* Government set to approve British former banker to head
* Branson's past at UBS has stirred debate among lawmakers
* Branson given all-clear by FINMA in 2012 over Libor
* Forex rigging, U.S. tax probe among issues for Swiss
* FINMA, central bank to review too-big-to-fail laws next
By Katharina Bart
ZURICH, March 25 The Swiss government is set to
appoint British-born former banker Mark Branson as the first
non-Swiss national to head its financial regulator, two sources
said, just as the body probes currency markets and prepares for
a major review of big banks.
The appointment was scheduled for debate in the Swiss
government's weekly meeting on Wednesday, the sources, who are
familiar with the matter, told Reuters.
A Swiss Financial Market Supervisory Authority (FINMA)
spokesman was not immediately available for comment on Tuesday.
FINMA has already proposed Branson, who has worked at the
regulator since 2010 and became deputy chief executive last
year. Government approval is normally a formality in such
There has been debate among Swiss lawmakers about the
appointment, however, focusing on his stewardship of a division
of Swiss bank UBS that was involved in criminal
efforts to rig interest rates.
Branson was in charge of the UBS Japan unit between 2006 and
early 2008 when it was secretly rigging the London Interbank
Offered Rate (Libor), a leading benchmark used to price
trillions of dollars of financial products.
FINMA gave Branson, who was recused by the regulator from
all UBS Libor matters in mid-2012, the all-clear over the fraud,
which was described by U.S. authorities as being on an "epic"
Libor traders at UBS answered to investment banking
leadership in London, according to FINMA, and not to Branson,
who was never accused of any wrongdoing. Branson himself has not
In December 2012, UBS agreed to pay roughly $1.5 billion to
settle with U.S., U.K. and Swiss regulators over the Libor
scandal. UBS's Japan unit pleaded guilty to criminal fraud.
FINMA criticised management at UBS for failing to adequately
supervise its staff.
Former and current colleagues dismiss the view that
Branson's past will impede his future as head of FINMA.
"Mark Branson has a proven integrity, and a professional
objectivity, in the sense of distance. He can be very close to
someone but it doesn't compromise his objectivity, and he does
it elegantly," Luqman Arnold, a former CEO of UBS.
But criticism may resurface when Branson has to deal with
future misconduct cases.
"There cannot be anything which questions the credibility of
FINMA in any way. Branson's UBS past is a problem," Christophe
Darbellay, president of Switzerland's Christian Democratic
People's Party, said before Tuesday's news.
FINMA, along with regulators in the United States, Britain
and Asia, is currently probing possible manipulation of the $5.3
trillion-a-day foreign exchange market and Britain's financial
watchdog has said the allegations concerning currency are as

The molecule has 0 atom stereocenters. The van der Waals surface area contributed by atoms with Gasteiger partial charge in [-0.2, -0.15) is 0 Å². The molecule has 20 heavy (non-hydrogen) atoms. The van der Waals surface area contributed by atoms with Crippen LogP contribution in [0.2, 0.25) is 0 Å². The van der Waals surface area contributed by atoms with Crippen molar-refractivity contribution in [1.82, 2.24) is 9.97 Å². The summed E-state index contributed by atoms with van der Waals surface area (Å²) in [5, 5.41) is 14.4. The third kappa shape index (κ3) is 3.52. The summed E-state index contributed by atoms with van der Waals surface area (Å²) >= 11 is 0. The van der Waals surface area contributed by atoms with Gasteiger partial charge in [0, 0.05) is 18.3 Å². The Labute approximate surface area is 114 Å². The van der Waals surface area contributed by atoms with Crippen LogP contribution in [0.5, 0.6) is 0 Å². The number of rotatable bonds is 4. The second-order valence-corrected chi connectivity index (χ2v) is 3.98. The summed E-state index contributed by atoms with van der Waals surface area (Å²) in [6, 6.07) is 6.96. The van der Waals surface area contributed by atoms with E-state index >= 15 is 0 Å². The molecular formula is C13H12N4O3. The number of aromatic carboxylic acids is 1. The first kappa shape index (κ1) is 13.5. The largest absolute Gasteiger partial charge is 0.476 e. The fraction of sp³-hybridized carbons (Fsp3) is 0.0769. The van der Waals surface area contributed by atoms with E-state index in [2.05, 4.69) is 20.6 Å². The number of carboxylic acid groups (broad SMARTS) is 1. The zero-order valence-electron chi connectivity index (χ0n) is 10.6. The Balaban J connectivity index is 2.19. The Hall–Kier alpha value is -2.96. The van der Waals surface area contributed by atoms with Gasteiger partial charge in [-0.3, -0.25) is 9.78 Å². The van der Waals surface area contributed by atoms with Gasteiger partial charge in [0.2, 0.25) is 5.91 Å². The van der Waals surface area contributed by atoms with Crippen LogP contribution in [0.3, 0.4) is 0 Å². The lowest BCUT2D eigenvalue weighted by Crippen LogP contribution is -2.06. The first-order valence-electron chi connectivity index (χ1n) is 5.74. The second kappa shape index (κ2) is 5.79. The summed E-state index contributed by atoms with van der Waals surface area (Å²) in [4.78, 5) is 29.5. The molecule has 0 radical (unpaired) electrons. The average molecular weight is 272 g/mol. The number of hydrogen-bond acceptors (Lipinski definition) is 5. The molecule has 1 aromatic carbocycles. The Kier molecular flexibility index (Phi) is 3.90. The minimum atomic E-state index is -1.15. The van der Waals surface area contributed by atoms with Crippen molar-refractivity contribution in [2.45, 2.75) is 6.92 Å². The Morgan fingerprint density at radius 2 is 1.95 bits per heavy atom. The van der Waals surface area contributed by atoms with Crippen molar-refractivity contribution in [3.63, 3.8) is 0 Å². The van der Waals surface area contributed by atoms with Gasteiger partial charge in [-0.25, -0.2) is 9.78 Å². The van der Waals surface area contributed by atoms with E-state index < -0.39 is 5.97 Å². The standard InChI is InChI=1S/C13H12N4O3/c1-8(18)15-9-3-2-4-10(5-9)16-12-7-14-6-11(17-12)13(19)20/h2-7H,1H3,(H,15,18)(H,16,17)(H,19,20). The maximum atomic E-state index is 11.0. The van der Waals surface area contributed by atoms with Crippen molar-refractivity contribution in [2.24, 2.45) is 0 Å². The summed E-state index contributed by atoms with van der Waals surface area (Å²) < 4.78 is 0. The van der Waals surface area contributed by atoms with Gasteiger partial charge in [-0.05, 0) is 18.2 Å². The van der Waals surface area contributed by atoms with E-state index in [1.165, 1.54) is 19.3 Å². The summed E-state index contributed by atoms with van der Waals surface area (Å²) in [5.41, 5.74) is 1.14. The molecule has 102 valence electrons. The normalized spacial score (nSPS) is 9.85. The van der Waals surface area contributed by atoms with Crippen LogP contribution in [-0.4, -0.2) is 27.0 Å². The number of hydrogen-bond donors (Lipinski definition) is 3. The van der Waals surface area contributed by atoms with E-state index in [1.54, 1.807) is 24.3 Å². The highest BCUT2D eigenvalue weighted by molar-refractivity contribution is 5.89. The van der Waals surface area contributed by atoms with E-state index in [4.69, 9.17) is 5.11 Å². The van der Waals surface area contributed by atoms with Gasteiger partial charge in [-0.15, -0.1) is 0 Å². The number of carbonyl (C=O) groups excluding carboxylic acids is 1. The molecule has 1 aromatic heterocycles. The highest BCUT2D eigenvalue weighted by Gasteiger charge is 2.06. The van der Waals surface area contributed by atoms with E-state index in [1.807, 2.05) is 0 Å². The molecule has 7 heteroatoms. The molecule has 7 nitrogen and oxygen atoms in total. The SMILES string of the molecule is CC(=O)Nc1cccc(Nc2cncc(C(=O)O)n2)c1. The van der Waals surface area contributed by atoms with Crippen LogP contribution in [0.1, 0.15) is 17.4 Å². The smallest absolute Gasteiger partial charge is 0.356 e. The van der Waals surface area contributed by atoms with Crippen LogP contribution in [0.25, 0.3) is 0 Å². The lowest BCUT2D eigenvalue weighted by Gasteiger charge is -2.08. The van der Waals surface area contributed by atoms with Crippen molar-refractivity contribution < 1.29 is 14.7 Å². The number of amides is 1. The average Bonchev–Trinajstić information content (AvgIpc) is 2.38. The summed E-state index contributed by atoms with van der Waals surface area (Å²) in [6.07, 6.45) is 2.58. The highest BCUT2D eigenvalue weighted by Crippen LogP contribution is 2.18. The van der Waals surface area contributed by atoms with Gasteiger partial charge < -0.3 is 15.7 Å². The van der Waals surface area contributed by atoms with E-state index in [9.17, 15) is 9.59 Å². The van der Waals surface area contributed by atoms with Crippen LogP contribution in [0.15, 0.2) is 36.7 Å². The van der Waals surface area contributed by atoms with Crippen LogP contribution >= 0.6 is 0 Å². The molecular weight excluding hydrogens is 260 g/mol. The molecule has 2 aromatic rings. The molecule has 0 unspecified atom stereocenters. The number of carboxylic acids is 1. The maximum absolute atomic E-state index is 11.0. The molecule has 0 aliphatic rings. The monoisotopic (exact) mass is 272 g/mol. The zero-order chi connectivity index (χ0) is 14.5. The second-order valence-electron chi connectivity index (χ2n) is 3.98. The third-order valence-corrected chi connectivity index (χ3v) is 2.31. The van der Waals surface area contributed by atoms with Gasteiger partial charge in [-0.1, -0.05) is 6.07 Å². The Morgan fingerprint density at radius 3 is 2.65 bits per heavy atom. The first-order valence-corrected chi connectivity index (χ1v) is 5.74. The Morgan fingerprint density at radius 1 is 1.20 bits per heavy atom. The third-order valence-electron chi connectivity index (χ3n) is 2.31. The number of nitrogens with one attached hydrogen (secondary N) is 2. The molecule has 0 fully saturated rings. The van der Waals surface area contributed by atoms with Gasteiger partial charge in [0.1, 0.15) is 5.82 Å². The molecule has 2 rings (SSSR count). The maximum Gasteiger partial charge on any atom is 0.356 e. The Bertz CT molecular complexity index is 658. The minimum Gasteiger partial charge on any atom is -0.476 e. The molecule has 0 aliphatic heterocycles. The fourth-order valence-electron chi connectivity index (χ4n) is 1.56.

serious as those concerning Libor.
Branson joined FINMA in 2010 to oversee Switzerland's
banking sector and was named deputy chief executive last year.
He has been acting CEO since January when Patrick Raaflaub
announced his surprise departure.
Branson's promotion to the top job marks a continuation of
Switzerland's tougher, hands-on approach to banking regulation
forged in the aftermath of the 2008-09 financial crisis.
At the time, taxpayers had to prop up UBS, once the pride
of the country, with a 6 billion Swiss franc bailout after the
bank's disastrous bets on the U.S. mortgage market.
Chastened by that experience - FINMA had initially dismissed
UBS's mortgage losses as a mere "fender bender " - Swiss
authorities have since imposed some of the toughest capital
requirements in the world on UBS and Credit Suisse.
Branson, a maths and management graduate from Cambridge
University, defused any suggestion of favouritism towards UBS
last year when he blindsided his old employer with an order to
stockpile 28 billion Swiss francs ($32 billion)in extra capital.
That sum was later lowered to 22.5 billion but still hit the
bank's returns targets.
FINMA and the Swiss National Bank (SNB) begin conducting a
review of laws on banks regarded as being "too big to fail" next
This is being closely watched by investors because of
political calls in Switzerland for a tougher line on
institutions that think their scale allows them to expect state
An extensive U.S. probe into Swiss banks' role in helping
wealthy U.S. citizens evade tax has also fundamentally altered
the relationship between the regulator and the banks.
Bankers in Zurich, Geneva and Basel have complained that the
regulator had "gone rogue" on them after it urged Swiss banks
late last year to come clean about their role in offshore tax
evasion and to take provisions for resultant penalties, or risk
more costly prosecution by U.S. authorities.
Branson, 45, is versed in dealing with crises. In 2001, as
head of communications for UBS, he orchestrated its defence of
its role in the bankruptcy of national carrier Swissair, which
sparked widespread political and popular outrage.
In 2008, he became the public face of UBS in the United
States, apologising to angry lawmakers in a dramatic hearing on
Capitol Hill for the Swiss bank's role in helping Americans
People who have worked with Branson, who is fluent in French
and German, say he is principled and a stickler for details.
While at UBS, he insisted on proofing statements meant for
investors word-for-word, marking each line with a tick.
While the appointment of Branson marks a continuation of his
predecessor's tougher line on regulation, insiders say he has a
"lighter touch" than Raaflaub, who once infuriated bankers by
saying it wasn't FINMA's job to promote the competitiveness of
($1 = 0.8862 Swiss Francs)
(Additional reporting by Oliver Hirt; Editing by Carmel
Crimmins and Anthony Barker)